It would have been tough to pass Koker off as a hardass. Amid the El Caminos, Chevelle Super Sports and Camaros in his shop, there’s a late-model Honda on one of the lifts—just a regular-guy car brought in by a regular guy looking for a little help. Koker runs into people all the time who grouse about shady mechanics, so he gives them a card and tells them to bring in their vehicles for brake jobs and oil changes.
But the bread and butter of the business is the obsessive customizer, looking for that shiny, big-ticket toy.
The wild spike in interest since his Pawn Stars debut two years ago has meant customers have had to deal with longer waits to have their cars done in the shop. A big project can take six months to a year, and the line is more than 15 deep right now.
Koker has been working on a 1940 Chevy for a year and a half already. It sits in his fabrication shop, along with four other skeletal car frames in various states of repair. Right now, the ’40 is just clean steel and exposed rivets. It looks like the kind of thing other cars would tell each other ghost stories about.
The car has been sandblasted, damaged steel has been replaced and repaired, running boards were added and the whole thing was chopped. It’s scheduled for a Corvette LS1 motor and 4L 65 E transmission; it’s like putting the Terminator’s relentless metal heart inside Rita Hayworth’s body.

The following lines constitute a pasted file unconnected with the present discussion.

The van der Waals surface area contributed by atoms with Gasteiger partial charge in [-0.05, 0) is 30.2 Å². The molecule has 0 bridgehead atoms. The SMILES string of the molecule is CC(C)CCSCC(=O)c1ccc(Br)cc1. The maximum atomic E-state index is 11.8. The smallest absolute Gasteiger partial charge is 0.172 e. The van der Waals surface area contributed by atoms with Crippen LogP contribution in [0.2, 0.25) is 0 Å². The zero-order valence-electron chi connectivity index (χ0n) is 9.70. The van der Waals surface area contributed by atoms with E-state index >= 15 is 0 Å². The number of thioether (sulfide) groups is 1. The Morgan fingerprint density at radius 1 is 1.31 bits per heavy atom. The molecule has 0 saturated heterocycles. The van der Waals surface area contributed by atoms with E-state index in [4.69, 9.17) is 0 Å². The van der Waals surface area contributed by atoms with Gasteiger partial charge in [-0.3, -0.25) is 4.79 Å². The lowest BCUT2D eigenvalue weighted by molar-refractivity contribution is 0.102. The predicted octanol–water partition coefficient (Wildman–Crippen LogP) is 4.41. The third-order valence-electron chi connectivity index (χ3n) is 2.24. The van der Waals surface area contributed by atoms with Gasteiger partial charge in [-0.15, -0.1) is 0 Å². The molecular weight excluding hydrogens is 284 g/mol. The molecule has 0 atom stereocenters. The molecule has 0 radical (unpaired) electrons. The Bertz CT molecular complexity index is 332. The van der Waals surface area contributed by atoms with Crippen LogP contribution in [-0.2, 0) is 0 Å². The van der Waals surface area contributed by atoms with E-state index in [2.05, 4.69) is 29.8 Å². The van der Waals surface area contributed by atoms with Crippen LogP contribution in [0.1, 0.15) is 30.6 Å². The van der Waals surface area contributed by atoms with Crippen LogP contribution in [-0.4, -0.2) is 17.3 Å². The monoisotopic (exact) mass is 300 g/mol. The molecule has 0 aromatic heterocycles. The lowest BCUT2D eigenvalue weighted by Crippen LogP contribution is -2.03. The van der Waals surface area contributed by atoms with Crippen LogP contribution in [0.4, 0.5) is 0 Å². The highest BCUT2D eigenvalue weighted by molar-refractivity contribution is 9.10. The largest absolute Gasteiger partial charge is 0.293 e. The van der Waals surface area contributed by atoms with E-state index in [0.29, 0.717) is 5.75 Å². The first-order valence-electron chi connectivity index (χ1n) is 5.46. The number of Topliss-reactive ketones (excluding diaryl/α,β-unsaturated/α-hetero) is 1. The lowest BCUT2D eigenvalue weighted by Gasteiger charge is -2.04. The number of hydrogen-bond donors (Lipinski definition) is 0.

From there, it goes to the body shop for fine tuning, on to the paint department, then cutting and buffing. Finally, it will go to the interior department for its final month before being released into the wild.
If that sounds involved, imagine the scene in the shop during filming, when the team turned around 26 cars and five motorcycles in three and a half months.
“We were living here 24 hours. It looked like a zombie movie in here. People just walked around out of their minds,” Koker says.
It leaves little time for personal projects such as the ’71 Cadillac Eldorado convertible he’s working on—a car that had been featured in several blaxploitation flicks. He’s getting that one ready in metallic gold on the outside and gold-tone fur on the inside. (“It’s so pimp it’s disgusting,” Koker says. “It’s going to be like the inside of Barry White’s coat.”)
The shop has even made its own small dent in the Vegas tourist trade, with out-of-towners now making it a point to stop by the unsuspecting complex in an obscure part of town known more for its strip clubs than television personalities.
One Wednesday in early September, a family from Kansas walked through Koker’s showroom of 30 tricked-out whips—an ’83 Lamborghini Countach Super Quattro here, a ’66 Shelby Cobra there, a ’32 Ford hot rod around the corner—and tried to snap a surreptitious picture. Koker went right up and insisted on posing with them while he chatted amiably about the show. An hour later, it was a 74-year-old cancer patient named Elaine who wanted an autographed glossy for her birthday. By 7 p.m., with the shop closed, a lone minivan with New Mexico plates parked out front so the driver could hop out and snap a shot of the front door before pulling away.